As the drinking increased, things changed. I began to take advantage of what I thought was an easy situation. I came home on the bus, furtively drinking from a pint I bought the night before. I spent more time at home before going to Jane’s house, drinking heavily before I stumbled into the car to drive to her house. As the months progressed, I often went weeks only seeing Jane at work. I treated the relationship as my convenience. She was great looking. She loved sex. I felt I could come and go as I pleased. I ceased taking her out or feeling like I had to. I settled into a routine that pleased me. The whole of our lives revolved around her apartment and her television.
I wasn’t redeemed, not yet, but I felt like I was on the way.
It wasn’t long after I began to feel this comfort when Jane began to assert herself. The Art Institute had accepted her application. She started hanging around with other students, people her age. She went to art openings. She turned 19 and quit her job at the cookie place.
When I was at her house, I passed out on her couch and often found myself waking up from a blackout in her bed with her sitting in a chair watching me sleep. She began to ask questions. “Why do you drink so much?” “Do you know what you did to me last night?” “Do you even remember coming over here?”
I had no answers. One morning, I came to lying next to her. I had no recollection of the night before. I hadn’t even removed the condom I’d used during what I supposed was lovemaking.
She woke at my stirring.
“I can’t live like this anymore,” she said. She cried softly. I could feel her sobs. I thought to myself, “What do I do now?”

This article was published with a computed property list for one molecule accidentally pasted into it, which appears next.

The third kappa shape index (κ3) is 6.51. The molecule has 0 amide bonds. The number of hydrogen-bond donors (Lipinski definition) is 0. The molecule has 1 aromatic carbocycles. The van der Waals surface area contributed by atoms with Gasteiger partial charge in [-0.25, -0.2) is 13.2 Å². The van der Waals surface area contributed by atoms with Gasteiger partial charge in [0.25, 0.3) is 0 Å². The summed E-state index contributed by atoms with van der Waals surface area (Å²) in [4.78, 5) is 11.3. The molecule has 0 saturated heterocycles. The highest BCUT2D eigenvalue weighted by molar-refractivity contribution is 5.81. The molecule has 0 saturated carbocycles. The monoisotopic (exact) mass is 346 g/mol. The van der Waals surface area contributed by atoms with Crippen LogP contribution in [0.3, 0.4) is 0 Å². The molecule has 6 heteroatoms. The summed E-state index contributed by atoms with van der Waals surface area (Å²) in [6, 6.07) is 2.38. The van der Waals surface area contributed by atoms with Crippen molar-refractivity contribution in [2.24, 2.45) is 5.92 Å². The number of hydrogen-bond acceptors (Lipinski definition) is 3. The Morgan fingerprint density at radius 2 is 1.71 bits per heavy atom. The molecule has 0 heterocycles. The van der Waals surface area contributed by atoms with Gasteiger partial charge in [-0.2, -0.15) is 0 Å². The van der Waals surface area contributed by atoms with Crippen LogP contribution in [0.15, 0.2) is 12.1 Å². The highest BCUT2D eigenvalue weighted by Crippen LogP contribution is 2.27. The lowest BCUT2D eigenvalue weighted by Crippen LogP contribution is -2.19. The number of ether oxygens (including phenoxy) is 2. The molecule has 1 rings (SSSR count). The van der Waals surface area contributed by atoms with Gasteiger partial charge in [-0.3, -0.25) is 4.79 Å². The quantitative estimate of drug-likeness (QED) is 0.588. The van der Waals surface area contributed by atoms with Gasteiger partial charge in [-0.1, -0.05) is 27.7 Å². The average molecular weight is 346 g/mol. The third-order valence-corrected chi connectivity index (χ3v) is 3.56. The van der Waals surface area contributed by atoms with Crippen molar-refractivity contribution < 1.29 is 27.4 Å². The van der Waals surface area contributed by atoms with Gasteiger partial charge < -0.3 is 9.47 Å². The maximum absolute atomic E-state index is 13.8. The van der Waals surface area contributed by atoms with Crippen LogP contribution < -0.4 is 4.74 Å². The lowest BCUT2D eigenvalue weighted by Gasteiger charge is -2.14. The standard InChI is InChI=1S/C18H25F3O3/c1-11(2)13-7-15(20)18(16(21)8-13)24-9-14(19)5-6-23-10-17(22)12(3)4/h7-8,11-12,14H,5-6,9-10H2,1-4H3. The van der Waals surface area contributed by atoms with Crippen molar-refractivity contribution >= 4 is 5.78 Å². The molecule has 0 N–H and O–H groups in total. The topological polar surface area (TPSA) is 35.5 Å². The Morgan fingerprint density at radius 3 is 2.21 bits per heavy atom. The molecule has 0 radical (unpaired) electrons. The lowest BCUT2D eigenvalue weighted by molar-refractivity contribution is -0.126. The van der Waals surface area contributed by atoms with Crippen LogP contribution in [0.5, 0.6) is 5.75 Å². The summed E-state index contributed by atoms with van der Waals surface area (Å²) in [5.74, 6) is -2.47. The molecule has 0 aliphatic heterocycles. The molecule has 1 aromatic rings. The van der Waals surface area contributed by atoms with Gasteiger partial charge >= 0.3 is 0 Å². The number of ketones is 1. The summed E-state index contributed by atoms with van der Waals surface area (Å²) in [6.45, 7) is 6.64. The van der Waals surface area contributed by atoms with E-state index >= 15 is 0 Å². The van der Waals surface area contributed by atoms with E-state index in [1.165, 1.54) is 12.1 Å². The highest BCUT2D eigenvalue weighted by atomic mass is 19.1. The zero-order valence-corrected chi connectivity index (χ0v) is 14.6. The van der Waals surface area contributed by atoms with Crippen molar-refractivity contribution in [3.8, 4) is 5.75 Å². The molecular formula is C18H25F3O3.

“I’ll be more careful,” I said. “I’ll stop drinking so much.”
“I just can’t sit around and watch you fall apart.”
“I’m not falling apart, just going through a rough patch.”
She sat up, her cheeks wet. “You’ve been going through a rough patch ever since I met you. Even you said you were idling. Nothing’s changed. It’s not going to either, if you keep this up.”
I left her and drove home. I wasn’t working that day and nursed my hangover with aspirin and lots of water. I started drinking again around noon and passed out before 5 p.m. I woke fully drunk again about 10. I opened a beer and called her on the phone.
“Jane,” I said. “I want to come over. Are you doing anything?”
I could hear a stony silence on the other end of the line.
“So, this is how it’s going to be, then?” she said. “You come over when you want. Have sex when you want. Drink when you want. What am I to you.?”
“Jane, you’re everything to me.”
“Don’t give me that horseshit. I’m convenient for you. That’s all.”
“Where’s this coming from all the sudden?”
“It’s not sudden. It’s been going on for months. You call when you want something from me. That’s all. I don’t want it anymore. You can stay at home tonight. Drink yourself silly there.”
I didn’t see Jane again for a couple of months. My drinking was only getting worse. I quit my job at the pizza place and re-enrolled at the university. By some miracle, I received a scholarship that paid for school and left me some for living expenses. I moved in with my grandmother but was a poor caregiver. I drank when I wasn’t doing schoolwork. A typical day ut me at school in the morning. I studied after class at the student union and did my papers on computers at school. I took off around 6 and went to the gym, where I worked off the last of my hangovers. After that, I would hit a couple of bars on the way back home, stopping at the liquor store to stock up on beer and bottles of brandy I hid in my bedroom.